This reappraisal of sacrifice forms the foundation for one of Rillera’s most novel insights: that sacrifice is from the beginning not merely man’s gift to God, but God’s gift to man. We have this idea that beholding God in the sanctuary while impure will melt our faces off like we’re in Indiana Jones and the Raiders of the Lost Ark. But that cartoonish image misses the beautiful reality behind sanctity. Within the Levitical system, stepping away from those aspects of our humanity most symbolic of our finitude—sex and death—allows us to align more closely with his infinitude while remaining flesh and bone. “The reason why a person needs to be in a state of ritual purity to access the sanctuary is because it symbolizes becoming like God, who is infinite...specifically by having one’s body ritually free from those aspects associated with [our mortality].”

Sacrifice is from the beginning not merely man’s gift to God, but God’s gift to man.

Approaching the Cross with this notion of sacrifice as man’s gift to God from God deepens the mystery of Calvary. It removes the scriptural basis of PSA from under its feet. Christ did not sacrifice himself because it was either him or us; he sacrificed himself out of solidarity with our plight, because he wanted to give us the means to become like God.

The life of Jesus becomes the life of Israel, its presentation to God. Christ is not the “substitute” for Israel but rather its past, present, and future. In solidarity, he shares its curse, its destruction, and death, just as the prophets do. But the crucial distinction between the prophets and Jesus is that because Jesus is God, he is a being whose life purifies and defeats impurity. His death allows him to “make direct contact with the consequences of moral impurity and exhaust them... on analogy to how he is able to make direct contact with ritual impurity and thereby heal it by the contagious holiness of his very being.”

Rillera argues that the Gospel writers most commonly compare Jesus’ death to so-called “well-being” sacrifices, not sacrifices of atonement. Well-being sacrifices, of which the Passover celebration is the most prominent example, are sacrifices that give thanks to God both for what he’s done and what he is going to do. The Last Supper is also a well-being sacrifice, a celebration both of what God has done (the holy life that Jesus has led) and what God shall soon do (his resurrection). This is why the sacrificial imagery employed most frequently by Paul to describe Christ’s sacrifice isn’t atonement, but well-being. They are the only sacrifices in which offerers actually eat the food they’ve offered up. It’s why Jesus commands us to eat of his body during the Last Supper. The meal is an expression of a wider conviction that the followers of Christ must imitate him—live and die in him—even to the point of eating his flesh.

Rillera’s historical analysis of sacrificial imagery and the Levitical system is excellent, yet some of the implications of this alternative understanding of the Cross are left undrawn. Most importantly, Rillera doesn’t say as much as he could about how the conception of freedom founded on a solidarity-based Christology would differ from the freedom implied by PSA, or from a common understanding of “American” freedom.

In closing, let me take up one implication of solidarity-based Christological freedom. By reframing Christ’s sacrifice in terms of a positive account of God’s life, Rillera also invites us to reconsider who God is. The Cross doesn’t change God’s mind about us. From the very beginning, he has been continually forgiving us. Christ is sacrificed not so we can be forgiven but to celebrate humanity’s cosmic return to the fold. The Father’s love and forgiveness were never predicated on the Cross. In the same way, the father of the Prodigal Son sacrifices a fattened calf in celebration of his son’s return, not in retribution. Both the Cross and the calf are gifts to render visible the love that was always present.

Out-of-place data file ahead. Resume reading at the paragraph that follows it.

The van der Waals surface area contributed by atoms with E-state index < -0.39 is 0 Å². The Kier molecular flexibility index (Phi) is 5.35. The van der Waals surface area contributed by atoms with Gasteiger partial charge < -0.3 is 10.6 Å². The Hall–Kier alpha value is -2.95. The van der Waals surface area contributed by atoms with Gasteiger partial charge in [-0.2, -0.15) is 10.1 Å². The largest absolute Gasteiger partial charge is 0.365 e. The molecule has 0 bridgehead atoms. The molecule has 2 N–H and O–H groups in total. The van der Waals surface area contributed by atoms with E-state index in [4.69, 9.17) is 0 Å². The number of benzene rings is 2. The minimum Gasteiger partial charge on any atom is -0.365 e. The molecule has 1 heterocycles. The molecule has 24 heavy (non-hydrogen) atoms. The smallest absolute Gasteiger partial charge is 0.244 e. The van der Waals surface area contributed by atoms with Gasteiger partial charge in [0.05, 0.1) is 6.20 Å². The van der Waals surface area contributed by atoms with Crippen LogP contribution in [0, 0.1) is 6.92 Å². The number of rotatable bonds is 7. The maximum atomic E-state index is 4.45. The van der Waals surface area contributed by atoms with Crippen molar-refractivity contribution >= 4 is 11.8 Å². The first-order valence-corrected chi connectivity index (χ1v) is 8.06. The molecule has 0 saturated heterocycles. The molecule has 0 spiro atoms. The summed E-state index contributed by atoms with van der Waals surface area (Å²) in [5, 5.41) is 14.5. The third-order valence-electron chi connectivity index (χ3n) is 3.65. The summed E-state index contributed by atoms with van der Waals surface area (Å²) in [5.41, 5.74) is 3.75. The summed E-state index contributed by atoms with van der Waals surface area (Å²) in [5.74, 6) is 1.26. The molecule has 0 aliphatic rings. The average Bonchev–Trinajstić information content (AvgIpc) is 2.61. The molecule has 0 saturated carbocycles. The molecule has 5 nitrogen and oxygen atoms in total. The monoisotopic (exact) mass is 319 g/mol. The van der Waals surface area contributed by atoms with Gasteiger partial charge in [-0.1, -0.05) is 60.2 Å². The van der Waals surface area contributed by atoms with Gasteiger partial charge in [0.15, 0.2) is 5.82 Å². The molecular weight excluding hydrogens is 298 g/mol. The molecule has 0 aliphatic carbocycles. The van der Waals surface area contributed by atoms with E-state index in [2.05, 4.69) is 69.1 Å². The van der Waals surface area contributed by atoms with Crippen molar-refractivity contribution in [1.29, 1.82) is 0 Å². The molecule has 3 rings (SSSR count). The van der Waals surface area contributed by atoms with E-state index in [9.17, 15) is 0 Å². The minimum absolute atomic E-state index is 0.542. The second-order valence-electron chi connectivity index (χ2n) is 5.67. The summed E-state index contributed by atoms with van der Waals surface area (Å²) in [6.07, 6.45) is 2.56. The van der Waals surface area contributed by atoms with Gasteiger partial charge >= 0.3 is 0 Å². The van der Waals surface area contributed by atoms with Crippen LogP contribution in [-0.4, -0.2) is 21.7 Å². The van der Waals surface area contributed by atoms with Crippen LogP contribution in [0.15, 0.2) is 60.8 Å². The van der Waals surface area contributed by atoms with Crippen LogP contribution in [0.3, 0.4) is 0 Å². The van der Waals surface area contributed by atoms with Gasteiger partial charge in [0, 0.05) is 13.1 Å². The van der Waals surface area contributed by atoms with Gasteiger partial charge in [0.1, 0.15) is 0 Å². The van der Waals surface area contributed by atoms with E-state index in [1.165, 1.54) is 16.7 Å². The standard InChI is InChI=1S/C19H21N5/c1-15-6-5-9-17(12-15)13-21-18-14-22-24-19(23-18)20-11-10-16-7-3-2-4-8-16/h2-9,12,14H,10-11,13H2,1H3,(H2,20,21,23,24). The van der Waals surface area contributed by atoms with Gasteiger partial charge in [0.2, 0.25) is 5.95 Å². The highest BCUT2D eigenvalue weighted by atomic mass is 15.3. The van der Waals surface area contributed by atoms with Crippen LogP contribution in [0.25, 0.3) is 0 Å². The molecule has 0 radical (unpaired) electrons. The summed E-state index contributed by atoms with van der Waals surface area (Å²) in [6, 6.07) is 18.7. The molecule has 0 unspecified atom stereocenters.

Christ, in both death and resurrection, is who we are destined to become at the end of all things. His sacrifice reveals the loving end toward which we are all destined—a sacrifice that does not entail the loss of life, but its ultimate affirmation and sanctification. Christ’s life, death, and resurrection recapitulates the story of humanity and reveals that it has a happy ending: the renewal and resurrection of humanity in and through Christ. Knowledge of these happy tidings frees us to become truly human and joyfully sacrifice ourselves to bring justice for our brothers and sisters—from the homeless person on the street corner to the child in Gaza praying for the bombs to stop dropping.  The human and the divine truly meet only in Christ’s crucifixion and in our own decision to empty ourselves for others.

Beyond its political and social implications, Rillera’s study led me to reflect on the adults in my life who really did sacrifice something for my sake. I don’t mean those who simply gave up their time out of obligation, but those who sacrificed in the spirit of joy. To truly sacrifice involved dedicating their lives with joy to the children who needed someone like them most. Sacrifice can only be genuine when it is done joyfully and out of solidarity and love for others, not as the mere payment of a debt. Their sacrifice led me out of my self-imposed introversion to sacrifice my pride and freely love others, even if it meant sometimes getting hurt. This is what God did for us, his children. Christ’s sacrifice doesn’t obligate us to him against our will, but irresistibly draws us out of ourselves and into him (John 12:32).

Rillera furnishes the historical and exegetical material to convincingly argue that Levitical sacrifice, the portent of Jesus’s ultimate sacrifice, is one of love that called on the Israelites to transcend their finitude and become something greater than themselves. In the same way, the Gospel we preach today must be one of solidarity, not substitution or debt. To truly become Christ, to enter union with God, we must sanctify ourselves. To sanctify, we must sacrifice.

Lamb of the Free
Recovering the Varied Sacrificial Understandings of Jesus’s Death
Andrew Remington Rillera
Cascade Books
$39 | 356 pp.

Julian Assele is an RCIA coordinator living in Chicago. He volunteers at Open Books.

Also by this author

Please email comments to [email protected] and join the conversation on our Facebook page.

© 2024 Commonweal Magazine. All rights reserved. Design by Point Five. Site by Deck Fifty.